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by Ted Cookson
Published in April 2007
Summiting this mountain had been one of my
top goals for the
last two years. Yet my fiance Barbara and I had severe doubts. Totally
inexperienced at mountain climbing, we wondered if we could physically summon up
strength and the
stamina to climb such a world-class peak.
Several weeks of planning were necessary to help ensure the ultimate success of our mountaineering expedition 2-3 March 2007. Seats had to be reserved on a critical morning flight on 2 March, the day prior to our attempt on the summit. We also had to secure transportation from the airport to our base camp which, luckily, we were able to reach with no mishap early on the evening of 2 March. All that maneuvering put us in place for our attempt on the summit early on 3 March. Yet we slept fitfully at base camp on the night of 2 March. Although weather conditions appeared to be favorable, we both knew that anything could go wrong, especially at such an altitude.
After so much anticipation, we felt very relieved when we actually set foot on the summit late on the morning of 3 March. After all, we had traveled a full 250 km (155 miles) from base camp that day.
We had taken a morning flight from Ft. Lauderdale, Florida to Jacksonville, Florida. Our vehicle was an Avis rental car. Our base camp was a Holiday Inn in Florida's capital city of Tallahassee; and the summit was that of Britton Hill, the highest point in Florida!
Britton Hill is situated in Lakewood Park, west of Paxton in Florida's Walton County. Part of the string of rolling hills which runs along the northern edge of Florida's panhandle, this hill is only about 2 km (1 mile) from the Alabama border. In fact, Florida's Britton Hill, with an elevation of only 105 meters (345 feet) above sea level, claims the dubious distinction of being the lowest state high point in any of the fifty U. S. states!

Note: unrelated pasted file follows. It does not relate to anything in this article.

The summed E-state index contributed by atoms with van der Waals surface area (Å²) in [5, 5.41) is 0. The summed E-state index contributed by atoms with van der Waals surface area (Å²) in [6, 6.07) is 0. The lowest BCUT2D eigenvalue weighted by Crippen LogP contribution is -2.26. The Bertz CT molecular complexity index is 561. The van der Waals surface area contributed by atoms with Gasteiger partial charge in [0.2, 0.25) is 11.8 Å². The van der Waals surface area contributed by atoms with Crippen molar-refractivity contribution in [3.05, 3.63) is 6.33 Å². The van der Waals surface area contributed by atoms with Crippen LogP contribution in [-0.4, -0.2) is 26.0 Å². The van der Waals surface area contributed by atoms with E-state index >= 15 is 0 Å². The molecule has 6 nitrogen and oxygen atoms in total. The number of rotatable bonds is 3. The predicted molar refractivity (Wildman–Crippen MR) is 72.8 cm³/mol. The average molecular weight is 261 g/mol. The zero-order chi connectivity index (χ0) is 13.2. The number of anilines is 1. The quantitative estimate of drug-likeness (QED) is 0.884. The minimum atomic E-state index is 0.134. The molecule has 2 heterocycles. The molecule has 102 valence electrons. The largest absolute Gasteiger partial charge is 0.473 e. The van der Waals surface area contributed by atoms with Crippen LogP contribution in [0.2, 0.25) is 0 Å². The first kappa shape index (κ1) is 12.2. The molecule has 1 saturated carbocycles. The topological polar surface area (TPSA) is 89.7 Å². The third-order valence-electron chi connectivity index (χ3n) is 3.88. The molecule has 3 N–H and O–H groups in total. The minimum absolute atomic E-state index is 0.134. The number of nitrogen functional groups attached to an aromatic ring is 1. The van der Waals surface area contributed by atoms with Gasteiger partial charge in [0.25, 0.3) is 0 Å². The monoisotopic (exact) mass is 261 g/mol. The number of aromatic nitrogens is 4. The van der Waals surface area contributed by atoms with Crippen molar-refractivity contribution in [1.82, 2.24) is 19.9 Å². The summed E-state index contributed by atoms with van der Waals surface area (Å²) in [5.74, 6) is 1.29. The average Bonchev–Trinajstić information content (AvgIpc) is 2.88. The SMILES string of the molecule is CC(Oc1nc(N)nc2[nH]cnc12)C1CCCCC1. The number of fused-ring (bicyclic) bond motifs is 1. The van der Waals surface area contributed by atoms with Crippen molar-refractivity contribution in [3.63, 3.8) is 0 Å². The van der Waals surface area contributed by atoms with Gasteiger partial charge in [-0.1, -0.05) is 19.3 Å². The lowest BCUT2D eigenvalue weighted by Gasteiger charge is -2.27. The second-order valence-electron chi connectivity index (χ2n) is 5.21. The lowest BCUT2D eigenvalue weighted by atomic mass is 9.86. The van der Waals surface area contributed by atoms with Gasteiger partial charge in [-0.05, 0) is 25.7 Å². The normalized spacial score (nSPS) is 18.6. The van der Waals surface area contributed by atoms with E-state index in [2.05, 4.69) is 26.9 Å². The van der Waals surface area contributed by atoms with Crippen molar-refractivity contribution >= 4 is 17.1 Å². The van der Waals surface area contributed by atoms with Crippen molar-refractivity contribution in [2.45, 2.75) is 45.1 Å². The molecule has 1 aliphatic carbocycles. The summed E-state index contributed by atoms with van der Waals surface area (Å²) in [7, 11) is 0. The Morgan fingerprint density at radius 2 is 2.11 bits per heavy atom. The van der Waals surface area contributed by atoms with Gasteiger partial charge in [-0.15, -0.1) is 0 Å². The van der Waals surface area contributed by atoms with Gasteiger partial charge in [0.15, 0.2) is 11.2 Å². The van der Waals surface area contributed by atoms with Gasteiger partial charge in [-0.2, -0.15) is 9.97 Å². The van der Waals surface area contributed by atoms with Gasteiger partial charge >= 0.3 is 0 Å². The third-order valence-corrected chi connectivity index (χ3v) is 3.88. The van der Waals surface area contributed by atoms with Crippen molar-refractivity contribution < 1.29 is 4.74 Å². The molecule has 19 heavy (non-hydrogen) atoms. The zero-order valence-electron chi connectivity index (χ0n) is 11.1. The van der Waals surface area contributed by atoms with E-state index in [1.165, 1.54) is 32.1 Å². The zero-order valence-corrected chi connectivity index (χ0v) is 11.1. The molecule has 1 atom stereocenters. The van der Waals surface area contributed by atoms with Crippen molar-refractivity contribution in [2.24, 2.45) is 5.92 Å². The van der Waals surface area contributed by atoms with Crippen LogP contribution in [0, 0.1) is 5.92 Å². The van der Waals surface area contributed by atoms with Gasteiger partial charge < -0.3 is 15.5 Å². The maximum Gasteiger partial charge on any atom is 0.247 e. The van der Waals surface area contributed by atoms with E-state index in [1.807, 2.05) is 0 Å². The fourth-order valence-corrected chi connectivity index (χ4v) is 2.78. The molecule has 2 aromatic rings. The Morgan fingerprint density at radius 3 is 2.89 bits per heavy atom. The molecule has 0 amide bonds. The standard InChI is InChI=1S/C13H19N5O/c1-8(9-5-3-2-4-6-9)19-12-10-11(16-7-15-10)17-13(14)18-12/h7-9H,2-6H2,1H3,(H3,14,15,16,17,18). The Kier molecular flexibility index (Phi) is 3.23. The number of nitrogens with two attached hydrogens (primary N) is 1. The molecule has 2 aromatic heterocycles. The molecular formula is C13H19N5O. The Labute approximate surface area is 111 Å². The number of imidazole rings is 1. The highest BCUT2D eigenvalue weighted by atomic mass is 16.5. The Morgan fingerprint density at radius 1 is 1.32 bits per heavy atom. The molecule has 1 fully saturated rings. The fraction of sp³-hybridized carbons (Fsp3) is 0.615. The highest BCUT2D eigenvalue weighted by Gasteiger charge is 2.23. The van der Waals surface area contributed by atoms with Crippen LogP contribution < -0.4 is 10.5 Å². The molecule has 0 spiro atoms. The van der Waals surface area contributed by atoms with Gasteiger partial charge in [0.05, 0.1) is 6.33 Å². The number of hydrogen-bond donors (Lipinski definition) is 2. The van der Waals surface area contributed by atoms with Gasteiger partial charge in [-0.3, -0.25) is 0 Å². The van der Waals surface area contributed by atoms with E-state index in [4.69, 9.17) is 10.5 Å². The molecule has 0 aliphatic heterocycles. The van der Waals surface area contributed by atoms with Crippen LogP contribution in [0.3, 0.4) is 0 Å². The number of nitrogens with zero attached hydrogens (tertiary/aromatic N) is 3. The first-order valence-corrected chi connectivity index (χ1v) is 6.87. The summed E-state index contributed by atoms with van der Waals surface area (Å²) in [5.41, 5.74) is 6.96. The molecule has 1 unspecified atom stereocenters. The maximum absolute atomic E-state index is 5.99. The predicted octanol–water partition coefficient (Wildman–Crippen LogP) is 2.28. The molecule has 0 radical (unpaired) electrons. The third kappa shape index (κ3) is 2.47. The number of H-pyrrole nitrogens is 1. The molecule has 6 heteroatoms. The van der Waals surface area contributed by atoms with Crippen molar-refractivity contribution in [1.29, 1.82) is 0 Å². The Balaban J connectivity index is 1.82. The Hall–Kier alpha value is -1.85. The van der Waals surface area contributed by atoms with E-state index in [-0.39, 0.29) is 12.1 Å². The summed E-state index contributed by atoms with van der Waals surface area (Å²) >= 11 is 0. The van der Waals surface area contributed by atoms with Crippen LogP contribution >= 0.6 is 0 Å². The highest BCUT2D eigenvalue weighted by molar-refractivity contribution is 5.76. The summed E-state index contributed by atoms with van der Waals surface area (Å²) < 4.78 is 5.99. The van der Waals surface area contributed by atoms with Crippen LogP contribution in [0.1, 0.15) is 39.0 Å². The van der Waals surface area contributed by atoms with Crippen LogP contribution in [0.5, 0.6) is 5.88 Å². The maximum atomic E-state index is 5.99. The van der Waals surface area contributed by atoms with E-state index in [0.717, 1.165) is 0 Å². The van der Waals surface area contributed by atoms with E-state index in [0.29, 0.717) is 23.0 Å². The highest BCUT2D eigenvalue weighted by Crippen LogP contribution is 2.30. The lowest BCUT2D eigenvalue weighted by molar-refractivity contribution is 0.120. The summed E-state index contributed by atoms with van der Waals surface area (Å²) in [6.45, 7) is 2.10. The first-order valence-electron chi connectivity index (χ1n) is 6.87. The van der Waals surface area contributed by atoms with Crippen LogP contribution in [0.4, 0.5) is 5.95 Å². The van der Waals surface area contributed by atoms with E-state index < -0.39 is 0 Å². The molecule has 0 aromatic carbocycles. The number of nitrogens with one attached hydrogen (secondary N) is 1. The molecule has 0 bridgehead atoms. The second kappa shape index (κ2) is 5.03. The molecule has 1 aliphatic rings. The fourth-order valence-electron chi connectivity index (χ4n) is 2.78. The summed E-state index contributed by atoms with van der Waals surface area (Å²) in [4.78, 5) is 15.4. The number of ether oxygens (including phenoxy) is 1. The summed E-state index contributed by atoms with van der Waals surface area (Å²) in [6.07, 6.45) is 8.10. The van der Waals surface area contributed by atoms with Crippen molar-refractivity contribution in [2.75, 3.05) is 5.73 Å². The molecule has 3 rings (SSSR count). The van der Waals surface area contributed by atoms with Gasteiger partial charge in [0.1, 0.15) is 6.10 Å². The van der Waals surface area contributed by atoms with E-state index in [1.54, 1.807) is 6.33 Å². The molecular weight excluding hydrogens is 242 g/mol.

Varying in width from 48 km to 81 km (from 30 miles to 50 miles), the Florida Uplands extend some 444 km (275 miles) from west to east and then stretch south into the central Florida peninsula. This hilly region is characterized by its red clay soil and by both hardwood and softwood forests.
Lakewood Park, apparently named for the former postmistress of the nearby village, is adjacent to a county road. It is only a short distance off US Highway 331, a major route between Montgomery, Alabama and Panama City, Florida, a beach resort on the Gulf of Mexico. Signs near Paxton, Florida, located just south of the Alabama border, announce the existence of Lakewood Park. This Walton County park boasts not only picnic tables and restrooms but also a granite summit marker.
Historians say that in 1818 Andrew Jackson, before he became president, camped for several weeks on a nearby lake (now called Lake Jackson) while on a campaign to fight Indians in the region of Pensacola. Local lore also has it that the floors of the Waldorf-Astoria Hotel in New York City were made from the wood of long-leaf yellow pine trees felled in the area.
Florida's 170,383 square km (65,785 square miles) make it the twenty-second largest U. S. state. However, since the mean elevation of the entire state is only about 30 meters (100 feet), Florida doesn't offer much in the way of mountain vistas. Nevertheless, the view from the summit of Britton Hill is pleasant. From there Barbara and I could look down (ever so slightly) on the nearby fields.
ABOUT TED COOKSON: Egypt's most widely-traveled travel agent, Ted has been to every country in the world! He has also visited 307 of the 315 destinations on the list of the Travelers' Century Club (visit www.eptours.com and refer to World Travel Club). A travel agent in Cairo since 1986, Ted manages EGYPT PANORAMA TOURS, a full-service travel agency, at 4 Road 79 (between Roads 9 and 10, near the "El Maadi" metro station) in Maadi. Contact Egypt Panorama Tours (open 7 days a week 9 AM-5 PM) at: Tels. 2359-0200, 2358-5880, 2359-1301. Fax 2359-1199. E-mail: firstname.lastname@example.org. Web site: www.eptours.com.
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